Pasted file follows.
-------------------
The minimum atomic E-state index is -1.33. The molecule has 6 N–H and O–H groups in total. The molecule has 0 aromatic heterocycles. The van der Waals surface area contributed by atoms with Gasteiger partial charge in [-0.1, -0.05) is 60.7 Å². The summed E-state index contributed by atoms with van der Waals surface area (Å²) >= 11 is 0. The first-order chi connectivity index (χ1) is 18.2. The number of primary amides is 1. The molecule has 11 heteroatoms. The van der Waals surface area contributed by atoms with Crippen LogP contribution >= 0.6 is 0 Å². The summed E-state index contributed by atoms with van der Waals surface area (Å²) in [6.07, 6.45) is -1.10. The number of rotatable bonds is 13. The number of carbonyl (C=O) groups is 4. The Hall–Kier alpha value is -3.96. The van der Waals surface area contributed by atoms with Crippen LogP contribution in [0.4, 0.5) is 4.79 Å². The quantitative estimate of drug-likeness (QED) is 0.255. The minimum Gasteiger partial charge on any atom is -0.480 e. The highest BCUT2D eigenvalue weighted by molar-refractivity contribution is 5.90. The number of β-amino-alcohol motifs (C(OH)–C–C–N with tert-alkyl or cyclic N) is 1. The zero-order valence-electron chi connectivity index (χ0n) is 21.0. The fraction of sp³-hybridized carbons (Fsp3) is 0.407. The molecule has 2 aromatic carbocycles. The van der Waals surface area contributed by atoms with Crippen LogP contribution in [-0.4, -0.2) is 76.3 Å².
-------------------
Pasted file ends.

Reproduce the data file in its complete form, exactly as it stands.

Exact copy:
The minimum atomic E-state index is -1.33. The molecule has 6 N–H and O–H groups in total. The molecule has 0 aromatic heterocycles. The van der Waals surface area contributed by atoms with Gasteiger partial charge in [-0.1, -0.05) is 60.7 Å². The summed E-state index contributed by atoms with van der Waals surface area (Å²) >= 11 is 0. The first-order chi connectivity index (χ1) is 18.2. The number of primary amides is 1. The molecule has 11 heteroatoms. The van der Waals surface area contributed by atoms with Crippen LogP contribution >= 0.6 is 0 Å². The summed E-state index contributed by atoms with van der Waals surface area (Å²) in [6.07, 6.45) is -1.10. The number of rotatable bonds is 13. The number of carbonyl (C=O) groups is 4. The Hall–Kier alpha value is -3.96. The van der Waals surface area contributed by atoms with Crippen LogP contribution in [0.4, 0.5) is 4.79 Å². The quantitative estimate of drug-likeness (QED) is 0.255. The minimum Gasteiger partial charge on any atom is -0.480 e. The highest BCUT2D eigenvalue weighted by molar-refractivity contribution is 5.90. The number of β-amino-alcohol motifs (C(OH)–C–C–N with tert-alkyl or cyclic N) is 1. The zero-order valence-electron chi connectivity index (χ0n) is 21.0. The fraction of sp³-hybridized carbons (Fsp3) is 0.407. The molecule has 2 aromatic carbocycles. The van der Waals surface area contributed by atoms with Crippen LogP contribution in [-0.4, -0.2) is 76.3 Å².